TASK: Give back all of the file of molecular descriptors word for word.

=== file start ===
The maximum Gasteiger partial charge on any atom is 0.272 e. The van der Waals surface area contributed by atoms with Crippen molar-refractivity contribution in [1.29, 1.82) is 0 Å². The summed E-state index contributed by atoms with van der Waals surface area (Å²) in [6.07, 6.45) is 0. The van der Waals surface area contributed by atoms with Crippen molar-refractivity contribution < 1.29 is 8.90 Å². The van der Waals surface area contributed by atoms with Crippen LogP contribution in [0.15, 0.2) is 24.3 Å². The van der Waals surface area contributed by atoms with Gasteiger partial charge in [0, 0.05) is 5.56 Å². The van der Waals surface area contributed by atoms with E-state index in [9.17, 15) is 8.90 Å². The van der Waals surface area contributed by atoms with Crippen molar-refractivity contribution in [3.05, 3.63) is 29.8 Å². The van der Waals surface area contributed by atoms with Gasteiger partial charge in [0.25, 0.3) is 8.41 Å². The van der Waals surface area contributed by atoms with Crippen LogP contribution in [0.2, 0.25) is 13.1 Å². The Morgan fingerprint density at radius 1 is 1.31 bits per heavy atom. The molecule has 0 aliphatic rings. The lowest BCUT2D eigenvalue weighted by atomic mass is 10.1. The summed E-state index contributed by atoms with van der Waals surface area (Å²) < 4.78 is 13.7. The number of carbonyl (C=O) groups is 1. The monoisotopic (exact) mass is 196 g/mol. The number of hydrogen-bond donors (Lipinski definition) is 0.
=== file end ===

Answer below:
The maximum Gasteiger partial charge on any atom is 0.272 e. The van der Waals surface area contributed by atoms with Crippen molar-refractivity contribution in [1.29, 1.82) is 0 Å². The summed E-state index contributed by atoms with van der Waals surface area (Å²) in [6.07, 6.45) is 0. The van der Waals surface area contributed by atoms with Crippen molar-refractivity contribution < 1.29 is 8.90 Å². The van der Waals surface area contributed by atoms with Crippen LogP contribution in [0.15, 0.2) is 24.3 Å². The van der Waals surface area contributed by atoms with Gasteiger partial charge in [0, 0.05) is 5.56 Å². The van der Waals surface area contributed by atoms with E-state index in [9.17, 15) is 8.90 Å². The van der Waals surface area contributed by atoms with Crippen molar-refractivity contribution in [3.05, 3.63) is 29.8 Å². The van der Waals surface area contributed by atoms with Gasteiger partial charge in [0.25, 0.3) is 8.41 Å². The van der Waals surface area contributed by atoms with Crippen LogP contribution in [0.2, 0.25) is 13.1 Å². The Morgan fingerprint density at radius 1 is 1.31 bits per heavy atom. The molecule has 0 aliphatic rings. The lowest BCUT2D eigenvalue weighted by atomic mass is 10.1. The summed E-state index contributed by atoms with van der Waals surface area (Å²) < 4.78 is 13.7. The number of carbonyl (C=O) groups is 1. The monoisotopic (exact) mass is 196 g/mol. The number of hydrogen-bond donors (Lipinski definition) is 0.